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"Learning in reverse: Dopamine errors drive excitatory and inhibitory components of backward conditioning in an outcome-specific manner".

By Benjamin M Seitz, Ivy B Hoang, Aaron P Blaisdell, Melissa J Sharpe

Posted 12 Jan 2022
bioRxiv DOI: 10.1101/2022.01.10.475719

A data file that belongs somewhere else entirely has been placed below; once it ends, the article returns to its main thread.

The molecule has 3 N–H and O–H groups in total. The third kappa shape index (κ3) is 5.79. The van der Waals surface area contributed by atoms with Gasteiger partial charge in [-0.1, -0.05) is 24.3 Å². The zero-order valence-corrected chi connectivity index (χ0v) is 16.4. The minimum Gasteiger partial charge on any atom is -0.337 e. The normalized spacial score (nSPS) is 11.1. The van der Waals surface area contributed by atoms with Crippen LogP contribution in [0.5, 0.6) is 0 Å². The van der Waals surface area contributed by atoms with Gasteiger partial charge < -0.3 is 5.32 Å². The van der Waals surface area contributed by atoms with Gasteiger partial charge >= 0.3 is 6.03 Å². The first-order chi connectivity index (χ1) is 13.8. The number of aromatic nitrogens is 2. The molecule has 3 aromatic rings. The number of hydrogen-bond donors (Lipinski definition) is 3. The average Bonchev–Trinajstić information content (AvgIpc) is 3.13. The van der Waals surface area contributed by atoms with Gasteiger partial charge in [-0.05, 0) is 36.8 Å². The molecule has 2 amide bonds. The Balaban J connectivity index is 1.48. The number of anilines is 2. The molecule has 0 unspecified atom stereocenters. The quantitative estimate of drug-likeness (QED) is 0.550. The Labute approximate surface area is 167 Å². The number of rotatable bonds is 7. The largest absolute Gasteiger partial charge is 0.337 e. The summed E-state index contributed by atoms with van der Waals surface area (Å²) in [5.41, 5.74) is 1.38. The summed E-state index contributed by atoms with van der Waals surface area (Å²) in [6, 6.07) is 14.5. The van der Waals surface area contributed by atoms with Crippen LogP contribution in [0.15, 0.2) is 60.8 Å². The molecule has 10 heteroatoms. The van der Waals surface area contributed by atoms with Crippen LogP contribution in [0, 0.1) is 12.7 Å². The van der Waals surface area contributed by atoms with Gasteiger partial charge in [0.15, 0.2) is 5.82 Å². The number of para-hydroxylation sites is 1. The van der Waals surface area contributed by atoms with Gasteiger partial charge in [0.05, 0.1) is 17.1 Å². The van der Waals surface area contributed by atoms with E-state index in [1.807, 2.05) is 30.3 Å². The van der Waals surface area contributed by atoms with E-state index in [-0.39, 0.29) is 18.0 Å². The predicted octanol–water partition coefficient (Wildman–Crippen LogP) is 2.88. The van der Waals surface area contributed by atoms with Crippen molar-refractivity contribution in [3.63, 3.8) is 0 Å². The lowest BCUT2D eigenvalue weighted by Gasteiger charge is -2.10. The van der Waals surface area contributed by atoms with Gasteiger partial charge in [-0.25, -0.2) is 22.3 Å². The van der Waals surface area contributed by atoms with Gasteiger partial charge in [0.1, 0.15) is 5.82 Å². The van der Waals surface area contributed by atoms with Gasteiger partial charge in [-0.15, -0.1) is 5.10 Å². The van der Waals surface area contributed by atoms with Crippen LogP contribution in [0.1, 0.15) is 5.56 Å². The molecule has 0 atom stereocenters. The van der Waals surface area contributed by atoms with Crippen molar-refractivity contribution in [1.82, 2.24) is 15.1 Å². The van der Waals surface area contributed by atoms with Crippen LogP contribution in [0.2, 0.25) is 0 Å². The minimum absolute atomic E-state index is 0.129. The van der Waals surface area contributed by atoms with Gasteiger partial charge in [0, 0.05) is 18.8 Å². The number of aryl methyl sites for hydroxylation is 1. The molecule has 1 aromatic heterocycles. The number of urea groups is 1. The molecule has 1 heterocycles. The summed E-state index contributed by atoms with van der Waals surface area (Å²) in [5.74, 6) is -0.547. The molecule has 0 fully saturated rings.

For over two decades, midbrain dopamine was considered synonymous with the prediction error in temporal-difference reinforcement learning. Central to this proposal is the notion that reward-predictive stimuli become endowed with the scalar value of predicted rewards. When these cues are subsequently encountered, their predictive value is compared to the value of the actual reward received allowing for the calculation of prediction errors. Phasic firing of dopamine neurons was proposed to reflect this computation, facilitating the backpropagation of value from the predicted reward to the reward-predictive stimulus, thus reducing future prediction errors. There are two critical assumptions of this proposal: 1) that dopamine errors can only facilitate learning about scalar value and not more complex features of predicted rewards, and 2) that the dopamine signal can only be involved in anticipatory learning in which cues or actions precede rewards. Recent work has challenged the first assumption, demonstrating that phasic dopamine signals across species are involved in learning about more complex features of the predicted outcomes, in a manner that transcends this value computation. Here, we tested the validity of the second assumption. Specifically, we examined whether phasic midbrain dopamine activity would be necessary for backward conditioning- when a neutral cue reliably follows a rewarding outcome. Using a specific Pavlovian-to-Instrumental Transfer (PIT) procedure, we show rats learn both excitatory and inhibitory components of a backward association, and that this association entails knowledge of the specific identity of the reward and cue. We demonstrate that brief optogenetic inhibition of ventral tegmental area dopamine (VTA DA) neurons timed to the transition between the reward and cue, reduces both of these components of backward conditioning. These findings suggest VTA DA neurons are capable of facilitating associations between contiguously occurring events, regardless of the content of those events. We conclude that these data are in line with suggestions that the VTA DA error acts as a universal teaching signal. This may provide insight into why dopamine function has been implicated in a myriad of psychological disorders that are characterized by very distinct reinforcement-learning deficits.

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